Spring Solstice and Brigid#

Winter Solstice

The Celtic Wheel of the Year cycles next to Winter Solstice around the 21st of December (June in the Southern Hemisphere) when the Sun literally ‘stops’ for six days at Mid Winter. This seemingly miraculous phenomenon heralded the return of the light in the depths of Winter and so for our Ancestors, in the stillness of hibernation, hope was born.  Our foremothers knew this instinctively and flowed with the changing Season. River Goddess Boann is our guide for this Celtic Festival.
In Ireland’s Boyne Valley, there is an epic physical celebration of the female power centre in Newgrange’s giant womb-like Cairn. Each Winter Solstice, the magic of Nature causes the male Sun’s rays penetrate her with respect and permission to birth another year of Lightness. The Winter Solstice is celebrated on the longest night and the shortest day of the year. Seanmháthair Gealach’s name, during this month – the Long Night Moon, reflects this aptly. The Gaelic name for the Winter Solstice is ‘An Grianstad Gheimhridh’ (pronounced On Green-stad Gev-reh).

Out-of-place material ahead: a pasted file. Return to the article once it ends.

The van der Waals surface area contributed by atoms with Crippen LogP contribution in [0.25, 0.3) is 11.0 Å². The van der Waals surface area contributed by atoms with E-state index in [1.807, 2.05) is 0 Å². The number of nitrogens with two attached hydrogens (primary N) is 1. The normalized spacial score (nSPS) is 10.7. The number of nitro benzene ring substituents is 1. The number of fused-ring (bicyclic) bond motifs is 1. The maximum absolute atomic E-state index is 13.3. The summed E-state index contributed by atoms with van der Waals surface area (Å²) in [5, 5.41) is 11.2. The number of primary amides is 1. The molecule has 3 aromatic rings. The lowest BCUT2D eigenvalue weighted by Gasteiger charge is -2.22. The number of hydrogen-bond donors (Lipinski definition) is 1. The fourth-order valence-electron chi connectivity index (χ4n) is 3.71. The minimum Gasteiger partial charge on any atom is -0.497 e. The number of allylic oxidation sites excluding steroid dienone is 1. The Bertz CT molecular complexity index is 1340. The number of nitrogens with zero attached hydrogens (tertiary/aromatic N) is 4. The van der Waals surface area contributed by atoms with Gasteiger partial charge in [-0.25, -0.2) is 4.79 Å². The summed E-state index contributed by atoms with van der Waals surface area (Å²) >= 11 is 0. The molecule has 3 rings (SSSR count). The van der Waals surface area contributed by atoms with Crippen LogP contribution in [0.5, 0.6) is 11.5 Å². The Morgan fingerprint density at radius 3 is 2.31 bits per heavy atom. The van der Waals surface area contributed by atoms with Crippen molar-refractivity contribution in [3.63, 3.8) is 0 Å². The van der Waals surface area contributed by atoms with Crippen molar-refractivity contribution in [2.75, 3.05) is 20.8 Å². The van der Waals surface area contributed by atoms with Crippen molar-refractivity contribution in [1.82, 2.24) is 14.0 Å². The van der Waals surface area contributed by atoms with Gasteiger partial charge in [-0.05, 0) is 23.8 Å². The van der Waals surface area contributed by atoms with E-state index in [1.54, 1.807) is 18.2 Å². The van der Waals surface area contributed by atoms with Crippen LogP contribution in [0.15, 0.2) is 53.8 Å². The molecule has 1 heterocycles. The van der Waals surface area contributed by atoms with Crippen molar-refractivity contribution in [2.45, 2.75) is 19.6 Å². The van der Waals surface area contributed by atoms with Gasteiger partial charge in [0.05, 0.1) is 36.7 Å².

Our Ancestors knew that the Sun had then travelled to the lowest point in the Sky, ‘stopping for 6 days from 19th-24th December (June in the Southern Hemisphere), before it would rise on 25th, climbing each day, returning the light towards Summer. In those times of basic needs, this magical occurrence must have seemed miraculous and a cause for much celebration. A time of hope, community and love. Can you see the similarities between their rituals of the 21st before the return of the Sun, and the Christian celebration of the return of the Son, baby Jesus, on 25th December? In ancient times, this once-a-year solar event was a communal celebration and we can, like them, make it a personal one too. The Irish word for ‘solstice’ is ‘Grianstad’ literally meaning, ‘Sunstop’ and it does indeed appear to stop for approximately 3 days. There is an invitation to bring our lives to a standstill like the Sun, to slow our pace and embrace the invitation of the longest days of darkness.
Winter Solstice is a glorious opportunity to gift ourselves permission to go within. So when that time of year comes again, let us choose wisely how we celebrate and with whom. We may hibernate with plenty of rest, sleep and warm, cosy evenings as well as any festive parties and communal gatherings with those we love.